The introduction of ‘alien’ bees – meaning species that are not native – into a region in Egypt might be killing off some plant species as well as native bees in the area, researchers have found.

Certain plants that rely on interactions with native bees are threatened by the newcomers.

Additionally, the native bees are not able to compete with the alien bee species.

The research team, from Anglia Ruskin University in England, has concluded that the introduction of non-native bees into regions that aren’t accustomed to them could be harmful to the environment.


Researchers from England have determined that alien bee species introduced into the St Katherine Protectorate region of South Sinai, Egypt (pictured), are harming the environment


The study was conducted in the St Katherine Protectorate region of South Sinai, Egypt, and the results were published in the journal Diversity and Distributions.

Dr Olivia Norfolk led the research team, which coordinated with scientists from the University of Nottingham.

The researchers analyzed the interactions between bees and plants in the mountainous region, which supports many endemic plants as well as pollinators that are range-restricted and whose futures are unstable given the introduction of alien honeybees.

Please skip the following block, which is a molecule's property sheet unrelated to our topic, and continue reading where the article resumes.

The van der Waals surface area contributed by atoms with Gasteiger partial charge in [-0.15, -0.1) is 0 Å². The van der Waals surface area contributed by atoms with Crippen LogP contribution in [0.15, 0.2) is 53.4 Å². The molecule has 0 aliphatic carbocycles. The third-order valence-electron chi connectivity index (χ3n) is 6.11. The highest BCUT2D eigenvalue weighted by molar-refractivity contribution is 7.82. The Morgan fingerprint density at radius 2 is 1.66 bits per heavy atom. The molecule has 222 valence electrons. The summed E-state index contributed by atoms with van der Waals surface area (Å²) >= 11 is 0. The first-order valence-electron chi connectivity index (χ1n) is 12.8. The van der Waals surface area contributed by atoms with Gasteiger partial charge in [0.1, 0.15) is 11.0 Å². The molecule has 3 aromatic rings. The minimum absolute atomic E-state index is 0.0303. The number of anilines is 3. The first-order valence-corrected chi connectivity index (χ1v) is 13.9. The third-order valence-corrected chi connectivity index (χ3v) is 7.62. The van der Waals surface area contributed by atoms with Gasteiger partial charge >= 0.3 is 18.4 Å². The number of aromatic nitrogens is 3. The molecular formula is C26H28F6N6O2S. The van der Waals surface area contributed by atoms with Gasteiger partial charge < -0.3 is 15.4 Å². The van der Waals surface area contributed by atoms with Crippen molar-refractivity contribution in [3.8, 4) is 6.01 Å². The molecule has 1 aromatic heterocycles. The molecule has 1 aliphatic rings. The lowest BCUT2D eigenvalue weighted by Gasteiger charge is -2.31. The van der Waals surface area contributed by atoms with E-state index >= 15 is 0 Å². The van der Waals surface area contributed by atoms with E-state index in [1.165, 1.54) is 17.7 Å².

The region in which the research was conducted in known for its Bedouin orchard gardens.

But the new species might be threatening the entire environment, according to the new study, which concluded that the new bees are not as specific in their habits.

The report explained: ‘The study found that introduced honeybees were extremely generalized in their foraging behavior, visiting 55 percent of available plant species.

‘However, they made few visits to range-restricted plants and showed high levels of resource overlap with range-restricted bees.’

The researchers explained why this is dangerous, citing the fact that there aren’t many resources in the area to begin with so the newcomers make survival for the native bees more challenging.

‘In this arid, resource-limited environment, the presence of high numbers of super-generalist honeybees may pose a competitive threat to native bees, particularly in periods of drought,’ the study said.

The Stachys aegyptiaca (pictured) is a range-restricted plant in Egypt that is at risk due to the introduction of ‘alien’ bee species in the region where it grows